goals, beliefs, and perceptions, and the basic choice is to enumerate the
possible situations and resultant actions, create an AI, or fudge the problem
(the adventurer in Enchanter basically wandered around looking for treasure
except under some well-defined circumstances).

Frankly, I don't see what would be the NPC equivalent of rooms and objects.
The nature of most objects is to do certain things when manipulated properly
- that is, to be predictable and simple. The nature of NPCs is to be
unpredictable and complex.

It seems to me that TADS (the only current adventure system I'm familiar
with) would be as good a starting point as any. You could easily keep
state information with the NPCs, you have a general-purpose programming
language to use, and the manual provides at least some advice on implementing
NPCs as state machines. Another possibility might be to swap NPC versions
in and out - say, have a Lisa class, with startLisa, scornedLisa, lovingLisa,
etc., as instantiations. This would do the same thing as the state approach,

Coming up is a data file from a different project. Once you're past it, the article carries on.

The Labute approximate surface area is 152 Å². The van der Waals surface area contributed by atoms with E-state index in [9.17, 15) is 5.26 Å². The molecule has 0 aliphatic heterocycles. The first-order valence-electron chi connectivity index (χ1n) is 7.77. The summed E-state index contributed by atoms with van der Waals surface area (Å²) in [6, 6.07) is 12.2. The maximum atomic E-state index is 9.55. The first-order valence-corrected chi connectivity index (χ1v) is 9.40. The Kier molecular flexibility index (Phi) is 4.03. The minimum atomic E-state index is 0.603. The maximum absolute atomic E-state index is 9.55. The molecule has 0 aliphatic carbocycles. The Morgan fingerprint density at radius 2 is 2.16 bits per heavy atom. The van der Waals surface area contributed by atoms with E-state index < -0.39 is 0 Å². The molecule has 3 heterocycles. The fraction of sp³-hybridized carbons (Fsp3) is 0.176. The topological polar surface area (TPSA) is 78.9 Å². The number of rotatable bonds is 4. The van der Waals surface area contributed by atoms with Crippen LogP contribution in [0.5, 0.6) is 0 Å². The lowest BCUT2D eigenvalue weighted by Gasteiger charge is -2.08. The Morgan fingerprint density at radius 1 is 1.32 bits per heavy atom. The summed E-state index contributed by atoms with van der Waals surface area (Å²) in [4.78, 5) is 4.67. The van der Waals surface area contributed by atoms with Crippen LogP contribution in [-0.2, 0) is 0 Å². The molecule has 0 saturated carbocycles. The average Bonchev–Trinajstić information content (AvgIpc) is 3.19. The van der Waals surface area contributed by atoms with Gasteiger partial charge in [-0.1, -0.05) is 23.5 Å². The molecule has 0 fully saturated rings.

but might be easier to work with. (Then again, I haven't tried it.)

>In a previous article, Whi...@Fwva.Saic.Com (David Whitten) says:
>>This means you have to view 'movement' as within a two dimensional space
>>rather than a one dimensional space as is currently provided by programs...
>>
>
>aa...@Freenet.carleton.ca (Marc Sira) writes:
>>Hmm?
>>I think you'll have to define your dimensions before this will make sense to
>>me.
>>
>

>[This may be a bad choice of terms, but I was thinking of the physical
> layout as one dimension and the plot layout as another. Therefore,
> in addition to moving in physical space, the player and NPCs would
> also be moving in plot space.]

Sounds like this might be a useful way of thinking. In TADS, I would
implement it as states represented by variable values (either global
variables or variables in the "me" object). It shouldn't be much harder